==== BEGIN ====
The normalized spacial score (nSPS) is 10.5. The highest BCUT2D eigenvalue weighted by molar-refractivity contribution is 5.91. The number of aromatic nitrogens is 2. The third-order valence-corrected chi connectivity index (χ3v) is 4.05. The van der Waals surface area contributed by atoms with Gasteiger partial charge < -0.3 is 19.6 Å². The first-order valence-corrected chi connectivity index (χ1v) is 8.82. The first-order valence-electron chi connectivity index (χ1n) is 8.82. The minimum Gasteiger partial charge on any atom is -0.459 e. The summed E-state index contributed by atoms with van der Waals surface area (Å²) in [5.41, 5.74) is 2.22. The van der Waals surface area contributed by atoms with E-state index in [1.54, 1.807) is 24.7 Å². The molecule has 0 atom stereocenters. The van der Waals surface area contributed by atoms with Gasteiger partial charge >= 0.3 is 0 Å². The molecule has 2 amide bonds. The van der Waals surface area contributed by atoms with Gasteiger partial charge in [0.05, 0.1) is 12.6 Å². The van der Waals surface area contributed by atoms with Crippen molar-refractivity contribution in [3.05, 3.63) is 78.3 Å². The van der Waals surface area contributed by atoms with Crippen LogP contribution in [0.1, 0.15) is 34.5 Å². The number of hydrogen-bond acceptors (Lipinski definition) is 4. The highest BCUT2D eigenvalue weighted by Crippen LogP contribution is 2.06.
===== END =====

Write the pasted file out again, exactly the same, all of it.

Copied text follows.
The normalized spacial score (nSPS) is 10.5. The highest BCUT2D eigenvalue weighted by molar-refractivity contribution is 5.91. The number of aromatic nitrogens is 2. The third-order valence-corrected chi connectivity index (χ3v) is 4.05. The van der Waals surface area contributed by atoms with Gasteiger partial charge < -0.3 is 19.6 Å². The first-order valence-corrected chi connectivity index (χ1v) is 8.82. The first-order valence-electron chi connectivity index (χ1n) is 8.82. The minimum Gasteiger partial charge on any atom is -0.459 e. The summed E-state index contributed by atoms with van der Waals surface area (Å²) in [5.41, 5.74) is 2.22. The van der Waals surface area contributed by atoms with E-state index in [1.54, 1.807) is 24.7 Å². The molecule has 0 atom stereocenters. The van der Waals surface area contributed by atoms with Gasteiger partial charge >= 0.3 is 0 Å². The molecule has 2 amide bonds. The van der Waals surface area contributed by atoms with Gasteiger partial charge in [0.05, 0.1) is 12.6 Å². The van der Waals surface area contributed by atoms with Crippen molar-refractivity contribution in [3.05, 3.63) is 78.3 Å². The van der Waals surface area contributed by atoms with Crippen LogP contribution in [0.1, 0.15) is 34.5 Å². The number of hydrogen-bond acceptors (Lipinski definition) is 4. The highest BCUT2D eigenvalue weighted by Crippen LogP contribution is 2.06.